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References in classic literature ?
Don Quixote, then, observing that Rocinante could move, took it as a good sign and a signal that he should attempt the dread adventure.
Still I cannot but hear the lessons she gives my sisters, and--yes--to own the truth, I dread the glance she cannot avoid throwing on my purchase.
This dread was not exactly a dread of physical evil - and yet I should be at a loss how otherwise to define it.
I felt a sort of pitying anguish over the pathos of my own lot: the lot of a being finely organized for pain, but with hardly any fibres that responded to pleasure--to whom the idea of future evil robbed the present of its joy, and for whom the idea of future good did not still the uneasiness of a present yearning or a present dread.
His dread was so strong that, man-like, he sought to postpone certainty.
God had no doubt ordered it thus that the pious remembrance of this death should remain in the hearts of those present, and in the memory of other men - a death which caused to be loved the passage from this life to the other by those whose existence upon this earth leads them not to dread the last judgment.
If men of this disposition are as careful to shun applause, as others are to escape censure, how just must be your apprehension of your character falling into my hands; since what would not a man have reason to dread, if attacked by an author who had received from him injuries equal to my obligations to you!
he was beginning, but he stopped, noticing that the nurse was saying something in a whisper to his mother, and that in his mother's face there was a look of dread and something like shame, which was so strangely unbecoming to her.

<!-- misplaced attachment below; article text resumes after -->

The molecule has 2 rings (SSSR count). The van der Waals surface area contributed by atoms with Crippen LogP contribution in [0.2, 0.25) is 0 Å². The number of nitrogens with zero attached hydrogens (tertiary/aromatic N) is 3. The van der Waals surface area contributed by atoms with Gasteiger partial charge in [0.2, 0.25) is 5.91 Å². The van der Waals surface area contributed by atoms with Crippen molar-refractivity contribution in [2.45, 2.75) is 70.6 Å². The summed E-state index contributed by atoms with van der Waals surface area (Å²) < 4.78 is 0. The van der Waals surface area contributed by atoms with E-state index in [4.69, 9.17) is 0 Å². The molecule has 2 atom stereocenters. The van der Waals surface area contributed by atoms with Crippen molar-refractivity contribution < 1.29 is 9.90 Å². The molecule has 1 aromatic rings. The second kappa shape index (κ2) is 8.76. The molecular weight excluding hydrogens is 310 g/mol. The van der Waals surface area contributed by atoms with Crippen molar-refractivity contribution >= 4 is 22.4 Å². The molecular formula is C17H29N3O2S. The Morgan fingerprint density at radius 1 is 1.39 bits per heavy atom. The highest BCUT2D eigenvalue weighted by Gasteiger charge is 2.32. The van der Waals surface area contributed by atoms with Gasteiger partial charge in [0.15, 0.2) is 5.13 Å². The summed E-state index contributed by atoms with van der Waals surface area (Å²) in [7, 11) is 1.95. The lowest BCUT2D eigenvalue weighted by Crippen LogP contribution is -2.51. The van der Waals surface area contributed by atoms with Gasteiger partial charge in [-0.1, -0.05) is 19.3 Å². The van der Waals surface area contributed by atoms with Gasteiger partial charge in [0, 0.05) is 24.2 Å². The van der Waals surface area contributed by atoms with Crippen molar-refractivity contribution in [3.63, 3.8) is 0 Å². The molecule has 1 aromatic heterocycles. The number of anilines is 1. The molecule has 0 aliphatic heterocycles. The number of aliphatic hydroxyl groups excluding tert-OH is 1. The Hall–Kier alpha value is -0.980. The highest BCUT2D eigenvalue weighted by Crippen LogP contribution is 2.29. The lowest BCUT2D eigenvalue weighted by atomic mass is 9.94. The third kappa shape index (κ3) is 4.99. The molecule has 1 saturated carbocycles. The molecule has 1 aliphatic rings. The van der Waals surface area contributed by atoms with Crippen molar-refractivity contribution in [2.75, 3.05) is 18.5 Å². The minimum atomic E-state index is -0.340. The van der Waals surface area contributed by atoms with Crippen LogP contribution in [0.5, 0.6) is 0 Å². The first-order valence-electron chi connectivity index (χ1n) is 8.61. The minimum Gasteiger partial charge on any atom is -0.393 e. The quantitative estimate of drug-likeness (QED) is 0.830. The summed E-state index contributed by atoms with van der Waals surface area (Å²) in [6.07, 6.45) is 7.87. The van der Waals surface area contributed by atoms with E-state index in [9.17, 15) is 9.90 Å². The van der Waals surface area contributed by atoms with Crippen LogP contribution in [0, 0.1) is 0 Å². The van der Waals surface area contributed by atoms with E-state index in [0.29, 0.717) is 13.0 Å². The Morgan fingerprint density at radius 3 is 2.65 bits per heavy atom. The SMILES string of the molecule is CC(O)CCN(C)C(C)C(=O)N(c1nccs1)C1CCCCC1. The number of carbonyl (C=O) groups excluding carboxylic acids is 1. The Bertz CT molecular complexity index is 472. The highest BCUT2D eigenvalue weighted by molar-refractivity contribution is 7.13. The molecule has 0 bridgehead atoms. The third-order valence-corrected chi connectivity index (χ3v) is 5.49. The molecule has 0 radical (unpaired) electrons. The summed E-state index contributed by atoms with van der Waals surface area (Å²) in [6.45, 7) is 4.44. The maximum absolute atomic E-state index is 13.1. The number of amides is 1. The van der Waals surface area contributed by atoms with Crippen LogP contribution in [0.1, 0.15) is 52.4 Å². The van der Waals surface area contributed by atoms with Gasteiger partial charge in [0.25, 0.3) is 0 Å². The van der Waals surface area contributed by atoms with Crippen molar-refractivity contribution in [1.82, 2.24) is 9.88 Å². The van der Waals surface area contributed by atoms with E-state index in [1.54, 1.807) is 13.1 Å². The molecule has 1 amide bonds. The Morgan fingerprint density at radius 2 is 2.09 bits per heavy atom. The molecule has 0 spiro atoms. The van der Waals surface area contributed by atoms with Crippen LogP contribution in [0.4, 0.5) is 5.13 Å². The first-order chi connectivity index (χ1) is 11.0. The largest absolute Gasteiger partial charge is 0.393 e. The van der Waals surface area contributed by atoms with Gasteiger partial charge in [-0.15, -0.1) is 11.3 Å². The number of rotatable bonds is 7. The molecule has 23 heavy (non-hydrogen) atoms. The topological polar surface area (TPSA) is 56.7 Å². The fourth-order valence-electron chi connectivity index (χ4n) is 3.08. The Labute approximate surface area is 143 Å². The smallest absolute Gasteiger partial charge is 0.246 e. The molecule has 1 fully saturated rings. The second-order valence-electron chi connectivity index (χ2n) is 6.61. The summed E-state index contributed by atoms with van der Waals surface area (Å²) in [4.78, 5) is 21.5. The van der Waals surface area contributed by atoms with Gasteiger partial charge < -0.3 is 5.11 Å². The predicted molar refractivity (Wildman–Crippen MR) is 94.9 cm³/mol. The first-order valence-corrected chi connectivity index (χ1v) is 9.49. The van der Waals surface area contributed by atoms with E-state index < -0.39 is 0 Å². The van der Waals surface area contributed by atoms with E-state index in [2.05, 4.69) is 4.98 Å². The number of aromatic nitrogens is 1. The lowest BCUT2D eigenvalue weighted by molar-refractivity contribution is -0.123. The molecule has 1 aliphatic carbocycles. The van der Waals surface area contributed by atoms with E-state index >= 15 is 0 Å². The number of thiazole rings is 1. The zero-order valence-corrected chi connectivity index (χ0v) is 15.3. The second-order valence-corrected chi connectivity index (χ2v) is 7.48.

Like one who, on a lonely road, Doth walk in fear and dread, And, having once turned round, walks on, And turns no more his head; Because he knows a frightful fiend Doth close behind him tread.
It is no wonder that with these favouring circumstances in full and constant operation, street robberies, often accompanied by cruel wounds, and not unfrequently by loss of life, should have been of nightly occurrence in the very heart of London, or that quiet folks should have had great dread of traversing its streets after the shops were closed.
Ogg's boat, and it came nearer and nearer, till they saw the Virgin was Lucy and the boatman was Philip,--no, not Philip, but her brother, who rowed past without looking at her; and she rose to stretch out her arms and call to him, and their own boat turned over with the movement, and they began to sink, till with one spasm of dread she seemed to awake, and find she was a child again in the parlor at evening twilight, and Tom was not really angry.
She regrets leaving the tranquil retirement of this remote sea-side place--she dreads change.